Other techniques include;

Step Turning

We employ this technique when taking sharp corners.

This racing style is recommended only for highly skilled skiers with little or no need to control speed– advanced skiers prefer fast downhill skiing so they can use the built momentum to climb the hill right ahead.

The step-turning technique does not employ any braking methods and thus the momentum built during the downhill run is dangerously high. As the skier approaches the turn, the risks involved only increase.

To stay safe, they must swiftly step out of the tracks without reducing speed– this takes courage. The purpose of step turns is to improve balance as we navigate sharp turns at high speeds.

We must stress that the step turn is not itself a braking technique either but rather a fast turning method which we must say again is very risky- most experienced downhill cross country skiers fall at these fast turns.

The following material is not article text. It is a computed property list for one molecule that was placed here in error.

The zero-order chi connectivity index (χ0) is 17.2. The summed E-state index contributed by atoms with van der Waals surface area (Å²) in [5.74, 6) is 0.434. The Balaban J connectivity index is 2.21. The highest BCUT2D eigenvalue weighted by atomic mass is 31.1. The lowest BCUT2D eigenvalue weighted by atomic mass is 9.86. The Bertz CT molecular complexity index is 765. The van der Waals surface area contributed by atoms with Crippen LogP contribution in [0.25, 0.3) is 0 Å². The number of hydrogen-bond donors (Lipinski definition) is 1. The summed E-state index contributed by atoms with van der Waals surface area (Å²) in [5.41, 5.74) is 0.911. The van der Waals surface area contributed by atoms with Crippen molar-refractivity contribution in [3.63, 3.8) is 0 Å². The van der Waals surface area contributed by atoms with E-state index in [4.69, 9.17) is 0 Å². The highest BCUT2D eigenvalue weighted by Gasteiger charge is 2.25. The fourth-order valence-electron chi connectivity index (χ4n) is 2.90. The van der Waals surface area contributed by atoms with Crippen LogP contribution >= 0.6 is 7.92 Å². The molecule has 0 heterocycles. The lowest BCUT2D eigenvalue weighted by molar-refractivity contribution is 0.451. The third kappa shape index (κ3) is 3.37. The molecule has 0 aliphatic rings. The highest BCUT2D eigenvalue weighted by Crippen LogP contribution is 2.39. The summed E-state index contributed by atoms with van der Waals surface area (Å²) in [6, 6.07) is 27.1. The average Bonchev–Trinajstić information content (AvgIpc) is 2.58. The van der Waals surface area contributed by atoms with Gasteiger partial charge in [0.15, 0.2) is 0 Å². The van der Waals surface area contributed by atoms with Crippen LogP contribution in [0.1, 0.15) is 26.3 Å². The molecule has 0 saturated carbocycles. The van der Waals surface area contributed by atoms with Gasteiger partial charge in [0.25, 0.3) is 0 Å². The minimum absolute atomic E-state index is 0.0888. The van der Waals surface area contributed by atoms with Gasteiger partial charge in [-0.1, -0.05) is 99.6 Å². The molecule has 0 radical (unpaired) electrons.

Skidding is a speed control technique that allows you to control how fast you’re gliding. It is the direct opposite of edge curving (an acceleration technique). Here, you flatten your parallel skis and reduce the edge curving to prevent further acceleration and gain control of your momentum.

Just like in conventional skiing where you position your skis either in a parallel or snowplow formation; whichever way you do will determine how fast you’ll glide. This makes it the safest and most reliable speed regulation trick out there.

Skidding might take some time to master but the next technique on this list is a perfect first step to learning speed control in downhill skiing. With time you’ll gain the confidence required and you can proceed to the more advanced techniques.


This is the beginners’ level downhill skiing technique- most experienced downhill cross country skiers started with the same technique. Every cross country skier; novice or advanced must have these basic skills for when things get out of hand.

If you started your cross country skiing career under mentorship then your mentor must have mentioned snowplowing, if you did it on your own then we recommend a slight revision of your styles to incorporate one of the most efficient braking techniques.

How To Practice The Snow Plowing Technique

How To Practice The Snow Plowing Technique